This is an old apple tree.
The government has paid for it to be replaced. Best read that again. The government has paid to have almost all of these trees replaced.
Up and down the Okanagan Valley, orchards have been replaced with plantations like the one above. Few are healthy. Few farmers can afford to farm them efficiently, or to maintain tree health. Most are about ready to be torn out. This is a story about climate change. How so? Look again.
See that? This spartan apple tree is self-supporting. It has lost limbs to bad pruning over the years. I did my best with them, and pruned the rest of the tree in accord with the tree’s natural growth patterns. Yield: about 300 pounds of apples, all pretty nice. Oh, and some bluebirds.
The tree and the bluebirds are all gone now. But we have government-subsidized orchards now.
Supported by wires and pressure-treated posts. Kept clear with weedkillers. Thinned with chemicals (which gives the sickly colour to the trees in the foreground, as they have been mildly poisoned to abort all but the strongest fruits.) Yield, about 10 pounds per tree. No profit yet. Not see the climate change yet? Let’s look again:
Above: self-supporting tree, planted by independent Japanese-Canadian farmers who escaped WWII internment camps by farming this land. Their son married a Japanese-Canadian woman, who was born in the Interment Camp in Kaslo. After he died, I helped her prune the last of the trees. The work put into this tree over fifty years is the annual profit from the tree, plus the deep cultural connection it carries. Here, men and women take their measures from trees and history. Below: trees used to invest in land, using temporary foreign labour and government subsidies to farm apples as a high-volume crop. Neither the farm, the farmers nor the trees can survive without technological and political intervention. Here, men and women take their measure by how they can manipulate social connections to gain the government supports that allow them to imitate the values in the image above.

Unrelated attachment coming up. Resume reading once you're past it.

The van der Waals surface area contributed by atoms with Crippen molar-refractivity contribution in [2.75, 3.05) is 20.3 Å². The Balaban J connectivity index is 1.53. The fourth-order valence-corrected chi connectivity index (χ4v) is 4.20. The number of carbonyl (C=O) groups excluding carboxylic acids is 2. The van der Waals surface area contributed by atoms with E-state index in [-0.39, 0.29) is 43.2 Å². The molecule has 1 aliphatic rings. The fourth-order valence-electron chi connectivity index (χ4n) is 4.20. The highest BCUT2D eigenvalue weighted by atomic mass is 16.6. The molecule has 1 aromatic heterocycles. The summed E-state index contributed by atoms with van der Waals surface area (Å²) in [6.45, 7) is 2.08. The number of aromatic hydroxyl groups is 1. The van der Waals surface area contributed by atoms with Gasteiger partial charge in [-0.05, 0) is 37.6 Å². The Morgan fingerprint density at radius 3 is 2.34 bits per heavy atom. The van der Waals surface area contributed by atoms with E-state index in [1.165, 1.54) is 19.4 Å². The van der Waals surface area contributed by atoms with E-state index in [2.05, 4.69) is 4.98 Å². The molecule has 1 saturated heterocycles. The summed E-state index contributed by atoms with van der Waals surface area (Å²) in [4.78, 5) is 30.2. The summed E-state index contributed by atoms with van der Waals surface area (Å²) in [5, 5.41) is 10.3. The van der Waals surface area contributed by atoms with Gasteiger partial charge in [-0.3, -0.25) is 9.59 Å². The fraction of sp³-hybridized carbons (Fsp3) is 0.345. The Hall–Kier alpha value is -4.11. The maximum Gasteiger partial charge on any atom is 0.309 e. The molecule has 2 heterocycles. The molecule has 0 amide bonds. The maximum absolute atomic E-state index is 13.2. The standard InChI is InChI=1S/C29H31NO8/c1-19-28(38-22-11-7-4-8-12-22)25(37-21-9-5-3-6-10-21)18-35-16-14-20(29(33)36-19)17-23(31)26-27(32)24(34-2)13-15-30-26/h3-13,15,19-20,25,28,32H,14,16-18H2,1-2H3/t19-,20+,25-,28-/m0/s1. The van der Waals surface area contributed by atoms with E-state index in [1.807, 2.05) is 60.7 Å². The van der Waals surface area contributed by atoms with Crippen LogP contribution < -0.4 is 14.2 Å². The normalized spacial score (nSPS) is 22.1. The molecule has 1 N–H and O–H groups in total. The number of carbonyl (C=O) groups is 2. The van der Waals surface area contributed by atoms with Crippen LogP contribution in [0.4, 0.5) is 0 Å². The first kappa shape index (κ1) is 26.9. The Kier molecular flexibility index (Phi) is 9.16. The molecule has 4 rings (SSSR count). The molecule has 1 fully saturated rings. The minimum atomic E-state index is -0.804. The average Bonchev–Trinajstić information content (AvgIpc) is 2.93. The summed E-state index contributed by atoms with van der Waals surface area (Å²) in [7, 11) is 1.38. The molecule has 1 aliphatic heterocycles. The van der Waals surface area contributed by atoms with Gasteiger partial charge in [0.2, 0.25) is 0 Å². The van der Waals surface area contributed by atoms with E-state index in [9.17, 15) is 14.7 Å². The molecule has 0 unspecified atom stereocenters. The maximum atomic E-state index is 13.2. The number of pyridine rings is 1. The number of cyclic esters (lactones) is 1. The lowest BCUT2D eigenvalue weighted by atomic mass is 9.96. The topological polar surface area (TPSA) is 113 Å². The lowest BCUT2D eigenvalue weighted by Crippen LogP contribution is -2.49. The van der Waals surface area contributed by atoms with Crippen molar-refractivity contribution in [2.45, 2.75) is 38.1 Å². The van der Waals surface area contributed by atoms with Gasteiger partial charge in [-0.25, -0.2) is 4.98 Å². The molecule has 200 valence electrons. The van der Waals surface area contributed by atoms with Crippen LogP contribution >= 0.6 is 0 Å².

So often, we hear about climate change as being the load of carbon dioxide in the air. That’s nothing compared to the cultural erasure on the land that goes along with the culture that created that load. Put this another way. If you plant an apple tree in 1960, and wait 50 years, you get a bluebird.
If you plant an apple tree in 2017, it will attract no birds, wild bees will be poisoned, deer will be fenced out, and the trees will be worn out and sick by 2019. We are almost halfway there, without a profit yet. Do you see? The bluebirds are gone, not because of lack of habitat on the mountain. That happened by 1960, but because of loss of habitat, financed by the government and its ideas of efficient, supported and culturally-integrated humans, not those free-standing types, they are gone. The orchards, bastions of other cultural values, kept them going for two generations. The real climate change here has nothing to do with carbon. It has everything to do with any human care for beauty, and its placement at the core of industrial values. And its subsidized destruction.
What we do to trees we do to people.
Doubt that? Look at the tree you’re with.
Categories: Agriculture, Endangered species, Erosion, Ethics, Global Warming, Grasslands, Nature Photography
Nice words! It is sad that food has become a commodity within a global economy. We seek to make every inch of the land produce a tangible value, clearing from fence line to fence line, planting monocultures and high-density varieties. We seek foreign markets and grow for them rather than feeding our own community. We try to eliminate hands-on farming techniques and farmers gain more and more land to “make a living”. We have definitely changed the landscape, both culturally and geographically, in the search for riches. It is human nature to leap over the simplicity that lays before us. There are many that are demonstrating the benefits of low impact and small-scale farming, but it seems that because they are not the big players, not supporting big chemical companies etc, their work is of lower value. The self-supporting tree of the old days is a very nice symbol of a simpler, somewhat more sustainable agricultural model.
And my childhood! I have fallen out of many trees like that. They are also where I learned to think like a tree.
Right now, my county in Maryland is patting itself on the back for thousands of new trees planted–to replace mature trees mown down for developments over the last decade. Leave well enough alone, said few public officials ever!
Perhaps it’s the start of good things. Fingers crossed.